* USDA raises U.S. output, ending-stock forecasts
* China data skewed by government stockpiling, yarn buying
* December prices rise; trading distorted by options expiry
NEW YORK, Nov 9 (Reuters) - The U.S. government has raised its 2012/13 forecast for global cotton inventory to above 80 million 480-pound bales for the first time due to larger-than-expected output in the United States, the world’s third largest producer, and falling demand from China, the world’s largest consumer.
While analysts and traders expected the increase, surpassing the 80 million mark is likely to reinforce concerns about rising supplies and long-term demand as mills use more man-made fibers. It will also heighten uncertainty about the Chinese government’s stockpiling strategy.
In its monthly crop report, the U.S. Department of Agriculture increased its estimate for 2012/13 ending stocks for a fourth straight month to a new all-time high of 80.27 million bales.
The new forecast is up from 79.11 million last month, and 15 percent higher than 2011/12 levels.
It was largely driven by a 500,000-bale rise in global output, due to increases in the United States, Uzbekistan and some African countries, and the same-sized drop in consumption, mainly due to China.
Tentative fears that Superstorm Sandy, which battered the U.S. East Coast at the end of October, had damaged crops in Virginia and North Carolina appeared unfounded as the government raised its estimate for U.S. production and inventory due to higher yields.
The output forecast of 17.45 million bales, up almost 1 percent from last month, was driven by higher yields which increased to 802 pounds per acre from 795 pounds. It hiked its ending stock forecast by 3.5 percent to 5.8 million bales.
“The cotton reports were negative with the United States and bearish with the world,” said Sharon Johnson, senior cotton specialist at Knight Futures.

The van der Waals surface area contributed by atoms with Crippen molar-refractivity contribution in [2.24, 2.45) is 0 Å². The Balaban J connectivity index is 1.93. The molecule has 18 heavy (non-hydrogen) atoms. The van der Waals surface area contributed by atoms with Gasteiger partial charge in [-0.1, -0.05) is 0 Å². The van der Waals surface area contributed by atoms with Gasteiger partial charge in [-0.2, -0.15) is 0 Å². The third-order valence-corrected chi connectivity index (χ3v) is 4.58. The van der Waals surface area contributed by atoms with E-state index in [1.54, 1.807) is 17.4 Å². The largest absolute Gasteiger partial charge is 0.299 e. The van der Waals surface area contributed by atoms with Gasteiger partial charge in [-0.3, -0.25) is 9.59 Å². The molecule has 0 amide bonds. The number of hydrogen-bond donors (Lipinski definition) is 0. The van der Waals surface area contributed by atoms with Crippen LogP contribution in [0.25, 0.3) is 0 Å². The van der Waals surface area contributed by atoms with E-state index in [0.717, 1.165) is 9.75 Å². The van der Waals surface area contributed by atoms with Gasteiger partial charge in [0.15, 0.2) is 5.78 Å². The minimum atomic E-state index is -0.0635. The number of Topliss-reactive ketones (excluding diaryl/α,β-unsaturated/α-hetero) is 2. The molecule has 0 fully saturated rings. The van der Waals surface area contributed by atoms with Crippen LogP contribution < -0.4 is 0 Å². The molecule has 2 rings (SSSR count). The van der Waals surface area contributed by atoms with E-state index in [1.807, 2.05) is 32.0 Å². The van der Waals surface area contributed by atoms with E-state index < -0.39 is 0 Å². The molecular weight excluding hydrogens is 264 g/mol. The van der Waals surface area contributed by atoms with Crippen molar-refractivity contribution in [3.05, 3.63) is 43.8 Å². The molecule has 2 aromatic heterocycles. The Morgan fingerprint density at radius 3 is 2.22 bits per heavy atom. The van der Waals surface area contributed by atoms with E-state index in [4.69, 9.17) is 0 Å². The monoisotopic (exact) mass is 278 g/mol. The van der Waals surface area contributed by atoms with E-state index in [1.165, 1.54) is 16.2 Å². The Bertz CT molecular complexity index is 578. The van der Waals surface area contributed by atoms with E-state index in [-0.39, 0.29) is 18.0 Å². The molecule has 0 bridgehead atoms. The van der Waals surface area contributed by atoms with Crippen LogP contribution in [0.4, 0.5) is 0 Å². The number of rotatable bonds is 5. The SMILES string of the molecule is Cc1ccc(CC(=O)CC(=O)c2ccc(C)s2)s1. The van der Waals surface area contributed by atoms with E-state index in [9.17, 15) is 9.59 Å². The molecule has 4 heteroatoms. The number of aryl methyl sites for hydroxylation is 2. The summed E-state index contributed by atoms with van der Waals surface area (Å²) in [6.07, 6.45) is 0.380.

After falling to 69.11 cents per pound immediately after the release, the most-active December futures contract recovered but remained below the psychologically key 70 cent mark.
After falling for the prior three sessions ahead of the data, December prices settled at 69.58 cents per pound, up 0.46 percent. The expiry of December options distorted trading, analysts said.
A global carryover for 2012/13 of over 80 million bales has alarmed some growers and traders, particularly with China’s consumption expected to drop for a third consecutive year. Usage is forecast to fall to 35.5 million bales, down 28 percent from 2009/10.
But almost one-half of the carryover is expected to be held in China’s massive strategic reserve, where it is effectively removed from the open market, analysts say.
On Friday, the USDA raised its inventory forecast for China, the world’s main textile market, to 37.11 million bales, up over 1 percent from last month. That is partly due to the state-led stockpiling policy, according to analysts.
For the past two years, Beijing has been buying domestically grown fibers to support its farmers and amassed a hoard of as much as 30 million bales at the end of the last season. It has continued the policy since the season started on Aug. 1.
That strategy has effectively reduced supplies of fibers and locked out the domestic mills from the local market, forcing them to import raw cotton.
“Supplies (in China) are tightening due to the accumulation of production in the national reserve,” the USDA said on Friday.
Cotton usage data for the country has been further skewed by increased imports of yarn, a semi-finished fiber.
Rather than buying foreign raw fibers that incur import duties, those that can - the integrated mills - have found it cheaper to skip processing of raw fibers and instead import more duty-free yarn from the major producing countries, Pakistan, India, Vietnam and Turkey.
Some were surprised the USDA did not adjust upwards its usage estimates for those countries to reflect the movement of demand for fibers to locations outside of China.
Some were also surprised the government did not cut its stocks forecast for India, the world’s second-largest producer, to bring it in line with the USDA’s own foreign data service.
In a report dated Nov. 1 and posted on the USDA’s website, its Global Agricultural International Network (GAIN) estimated Indian stocks by next July would be 5.7 million bales, well below the USDA’s estimate of 8.7 million.
To be sure, if the USDA does cut its Indian stock forecast by 3 million bales and increase its prediction for demand outside of China to reflect the displacement of fiber processing, it will do little to eat into the record surplus expected this year.
But the changes should help alleviate concerns in the global cotton market about falling consumption, traders said.
“I think they’re a bit behind the curve. Eventually they have to start revising the numbers,” said Peter Egli, the director of risk management for UK-based medium-sized merchant Plexus Cotton Ltd.